The origins of Social Europe
In the wake of the Second World War, European leaders looked for a framework through which to heal the conflicts between nations that have characterised the history of this continent. From six founding countries, the European Union has grown into 27 Member States with a unique system for decision-making and cooperation.
The Treaty establishing the European Community (TEC) set down fundamental social objectives:
- promotion of employment, improved living and working conditions ... proper social protection, dialogue between management and labour, the development of human resources with a view to lasting high employment and the combating of exclusion.
The EU Charter of Fundamental Rights includes chapters on freedoms, equality and solidarity, articulating rights to fair and just working conditions, social security and social assistance, equality between men and women, and trade union rights such as collective bargaining and strike action, among others.
The EU has brought not only a half century of peace but also economic and social progress. The central, underlying principle is one of solidarity and cohesion: that economic growth must serve to boost overall social wellbeing, and not take place at the expense of any section of society.
Ireland, for example - formerly one of the poorest countries in Europe - has benefited from EU support to become a dynamic and successful economy, even though it has failed to pass on this prosperity to all its citizens. Similar growth expansion is now visible in some of the newer EU Member States in eastern Europe.
Sustainable economic and social development also implies respect for the environment, and the wise use of natural resources.
Characteristics of the European Social Model
Social Europe's overarching objective must be to create a more equal society: ending poverty and poverty wages, guaranteeing fundamental human rights, essential services and an income that enables every individual to live in dignity.
The ETUC has identified five main elements:
- fundamental social rights, including freedom of association, the right to strike, protection against unjustified dismissal, fair working conditions, equality and non-discrimination;
- social protection, delivered through highly developed universal systems, and wealth redistribution measures such as minimum income or progressive taxation;
- social dialogue, with the right to conclude collective agreements, to workers' representation and consultation, and national and European Works Councils;
- social and employment regulation, covering, for example, health and safety, limits on working time, holidays, job protection and equal opportunities;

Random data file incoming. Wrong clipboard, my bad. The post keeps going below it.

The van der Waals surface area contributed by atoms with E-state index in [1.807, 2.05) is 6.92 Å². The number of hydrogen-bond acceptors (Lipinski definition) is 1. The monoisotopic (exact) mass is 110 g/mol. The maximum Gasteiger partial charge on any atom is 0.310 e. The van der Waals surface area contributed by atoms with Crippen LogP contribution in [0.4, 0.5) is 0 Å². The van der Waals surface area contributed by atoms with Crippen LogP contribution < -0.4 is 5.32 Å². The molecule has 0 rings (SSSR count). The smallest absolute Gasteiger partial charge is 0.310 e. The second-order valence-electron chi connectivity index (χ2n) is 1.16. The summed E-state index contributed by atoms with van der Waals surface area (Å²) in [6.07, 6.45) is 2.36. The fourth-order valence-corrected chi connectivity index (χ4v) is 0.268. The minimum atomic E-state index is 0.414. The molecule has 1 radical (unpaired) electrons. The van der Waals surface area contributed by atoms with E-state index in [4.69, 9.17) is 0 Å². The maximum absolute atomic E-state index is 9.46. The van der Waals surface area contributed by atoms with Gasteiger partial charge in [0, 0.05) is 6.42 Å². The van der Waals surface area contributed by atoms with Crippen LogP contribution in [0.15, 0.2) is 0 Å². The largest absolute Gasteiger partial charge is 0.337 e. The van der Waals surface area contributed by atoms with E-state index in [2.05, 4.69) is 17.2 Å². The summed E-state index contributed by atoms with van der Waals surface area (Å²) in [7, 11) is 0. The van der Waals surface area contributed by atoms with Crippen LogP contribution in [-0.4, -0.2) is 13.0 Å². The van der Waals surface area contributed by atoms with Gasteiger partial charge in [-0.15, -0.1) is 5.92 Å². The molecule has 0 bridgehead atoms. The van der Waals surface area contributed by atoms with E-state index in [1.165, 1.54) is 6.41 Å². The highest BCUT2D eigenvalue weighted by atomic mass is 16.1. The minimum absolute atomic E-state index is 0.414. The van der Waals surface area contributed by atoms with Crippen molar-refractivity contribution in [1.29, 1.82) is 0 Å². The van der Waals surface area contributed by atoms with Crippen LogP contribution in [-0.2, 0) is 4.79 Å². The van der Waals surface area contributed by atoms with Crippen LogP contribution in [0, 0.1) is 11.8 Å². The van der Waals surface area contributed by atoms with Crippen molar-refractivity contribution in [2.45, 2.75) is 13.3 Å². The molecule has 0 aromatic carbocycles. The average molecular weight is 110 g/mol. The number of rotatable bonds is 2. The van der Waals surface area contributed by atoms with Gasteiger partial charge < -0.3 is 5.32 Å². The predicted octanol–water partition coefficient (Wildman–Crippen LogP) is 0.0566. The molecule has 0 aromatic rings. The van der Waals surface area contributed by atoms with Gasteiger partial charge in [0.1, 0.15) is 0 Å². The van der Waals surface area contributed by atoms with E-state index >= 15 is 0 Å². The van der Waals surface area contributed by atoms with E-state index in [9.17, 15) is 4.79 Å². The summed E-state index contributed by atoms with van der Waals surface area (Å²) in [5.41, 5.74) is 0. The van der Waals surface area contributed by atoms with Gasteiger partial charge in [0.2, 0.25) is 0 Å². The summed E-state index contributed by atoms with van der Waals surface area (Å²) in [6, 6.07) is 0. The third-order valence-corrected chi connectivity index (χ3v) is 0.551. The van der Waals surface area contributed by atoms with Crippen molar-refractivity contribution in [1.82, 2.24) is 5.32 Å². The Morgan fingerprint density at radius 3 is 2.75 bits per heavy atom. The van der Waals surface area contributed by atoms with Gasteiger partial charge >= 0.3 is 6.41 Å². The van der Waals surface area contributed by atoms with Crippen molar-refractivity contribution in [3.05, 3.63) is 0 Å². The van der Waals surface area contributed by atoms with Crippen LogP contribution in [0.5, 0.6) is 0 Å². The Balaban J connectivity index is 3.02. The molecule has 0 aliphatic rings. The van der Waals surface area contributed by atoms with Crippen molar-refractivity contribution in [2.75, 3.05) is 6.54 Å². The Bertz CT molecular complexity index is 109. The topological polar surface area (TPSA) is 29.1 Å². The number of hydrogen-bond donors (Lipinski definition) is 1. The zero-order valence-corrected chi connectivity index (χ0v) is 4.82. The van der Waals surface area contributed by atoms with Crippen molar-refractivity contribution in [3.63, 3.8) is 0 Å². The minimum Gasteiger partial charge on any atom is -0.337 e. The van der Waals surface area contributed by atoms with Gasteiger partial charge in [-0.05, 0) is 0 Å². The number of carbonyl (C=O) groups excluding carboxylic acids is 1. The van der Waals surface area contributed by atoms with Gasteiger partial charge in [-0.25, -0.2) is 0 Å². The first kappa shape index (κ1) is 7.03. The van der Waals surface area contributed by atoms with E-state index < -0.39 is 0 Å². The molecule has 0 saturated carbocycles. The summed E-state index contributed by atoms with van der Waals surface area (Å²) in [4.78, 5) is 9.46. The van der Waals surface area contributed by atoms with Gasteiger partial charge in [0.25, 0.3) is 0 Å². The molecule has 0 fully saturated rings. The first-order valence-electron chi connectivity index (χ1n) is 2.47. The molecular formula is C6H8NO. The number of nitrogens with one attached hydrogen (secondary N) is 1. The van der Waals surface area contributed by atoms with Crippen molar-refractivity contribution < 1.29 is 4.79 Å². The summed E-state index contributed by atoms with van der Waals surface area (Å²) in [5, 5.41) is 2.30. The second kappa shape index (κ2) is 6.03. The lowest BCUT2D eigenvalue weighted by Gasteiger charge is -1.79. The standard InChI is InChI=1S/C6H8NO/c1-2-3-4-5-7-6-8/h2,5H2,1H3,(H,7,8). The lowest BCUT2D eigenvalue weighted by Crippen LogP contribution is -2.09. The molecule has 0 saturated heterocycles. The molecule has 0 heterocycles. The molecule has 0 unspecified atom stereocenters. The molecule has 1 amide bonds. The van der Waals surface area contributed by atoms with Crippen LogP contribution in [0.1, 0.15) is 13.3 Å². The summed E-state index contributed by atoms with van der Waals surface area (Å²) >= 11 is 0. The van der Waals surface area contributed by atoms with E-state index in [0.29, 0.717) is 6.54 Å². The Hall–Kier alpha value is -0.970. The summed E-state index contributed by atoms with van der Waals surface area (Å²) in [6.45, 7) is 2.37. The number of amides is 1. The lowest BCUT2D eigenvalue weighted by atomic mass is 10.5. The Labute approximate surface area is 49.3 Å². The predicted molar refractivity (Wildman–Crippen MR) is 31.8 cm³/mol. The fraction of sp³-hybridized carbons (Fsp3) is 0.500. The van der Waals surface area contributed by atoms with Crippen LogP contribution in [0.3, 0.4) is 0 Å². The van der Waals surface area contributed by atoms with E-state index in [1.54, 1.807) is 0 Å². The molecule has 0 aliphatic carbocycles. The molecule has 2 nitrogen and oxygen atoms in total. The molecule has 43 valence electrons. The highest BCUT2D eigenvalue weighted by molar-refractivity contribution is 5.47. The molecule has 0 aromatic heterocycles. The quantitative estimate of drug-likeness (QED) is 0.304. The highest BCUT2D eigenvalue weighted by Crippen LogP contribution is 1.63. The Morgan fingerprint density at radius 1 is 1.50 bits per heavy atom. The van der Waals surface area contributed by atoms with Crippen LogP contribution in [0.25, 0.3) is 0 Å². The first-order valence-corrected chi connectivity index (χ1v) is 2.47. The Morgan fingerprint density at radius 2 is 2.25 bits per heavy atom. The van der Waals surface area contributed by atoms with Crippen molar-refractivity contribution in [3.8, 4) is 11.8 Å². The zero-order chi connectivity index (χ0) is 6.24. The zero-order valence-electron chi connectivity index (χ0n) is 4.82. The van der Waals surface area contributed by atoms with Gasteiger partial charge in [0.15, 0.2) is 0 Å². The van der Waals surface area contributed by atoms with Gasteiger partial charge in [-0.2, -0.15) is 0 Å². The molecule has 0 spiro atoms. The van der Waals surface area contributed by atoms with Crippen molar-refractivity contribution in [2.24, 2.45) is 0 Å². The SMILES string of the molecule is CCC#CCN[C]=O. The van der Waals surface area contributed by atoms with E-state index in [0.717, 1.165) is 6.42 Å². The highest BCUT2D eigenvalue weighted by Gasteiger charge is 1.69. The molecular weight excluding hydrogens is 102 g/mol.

- state responsibility for full employment, for providing services of general interest, and for economic and social cohesion.
Why is the Social Model under attack?
Globalisation is intensifying competition for markets around the world. At the same time, in recent years, EU growth rates have not lived up to expectations. This has brought claims that in a more competitive environment, Europe can no longer afford the 'luxury' of strong welfare measures. The EU must cut spending on social protection and ease regulation for business if it is to compete with developing economies like China and India, it is argued.
The ETUC, in response, has warned EU leaders against imposing economic reform at the expense of workers' rights and living conditions. Fears that the European Social Model was under threat helped raise public suspicion of the EU, leading up to the rejection of the European Constitution in France and the Netherlands in 2005.
One social model or several?
Much debate in academic and political circles has focused on whether it is possible to talk of a single European Social Model, or whether there are actually five different models, offering divergent approaches, for example, to job security and social welfare.
The ETUC believes that while there may be some variations in implementation, common core values and principles underlie Europe's evolution. The EU is built on the principle of social partnership: a compromise between different interests in society to the benefit of all.
In adopting the social acquis - the body of European social policy legislation - all 25 EU Member States sign up to the same framework of rules. This is crucial for progress towards further European integration. The EU is aiming to achieve higher growth and prosperity through a single internal market for goods and services, but in this case it must also recognise the emergence of a single labour market, requiring regulation to establish a level playing field for all. Otherwise, this is the recipe for a 'race to the bottom', with workers paying the price of increased competition through declining standards and working conditions, and firms competing by lowering working conditions instead of by investing in innovation and knowledge.
The EU's social legislation creates an important safety net of minimum standards, preventing a downward spiral of social dumping.
It is true that some Member States, and in particular the Nordic countries, have been more successful in achieving high growth and low unemployment. The EU needs to learn from examples of 'best practice' and examine whether systems such as 'flexicurity' - whereby greater mobility between jobs is accompanied by active welfare measures - can be adapted more broadly.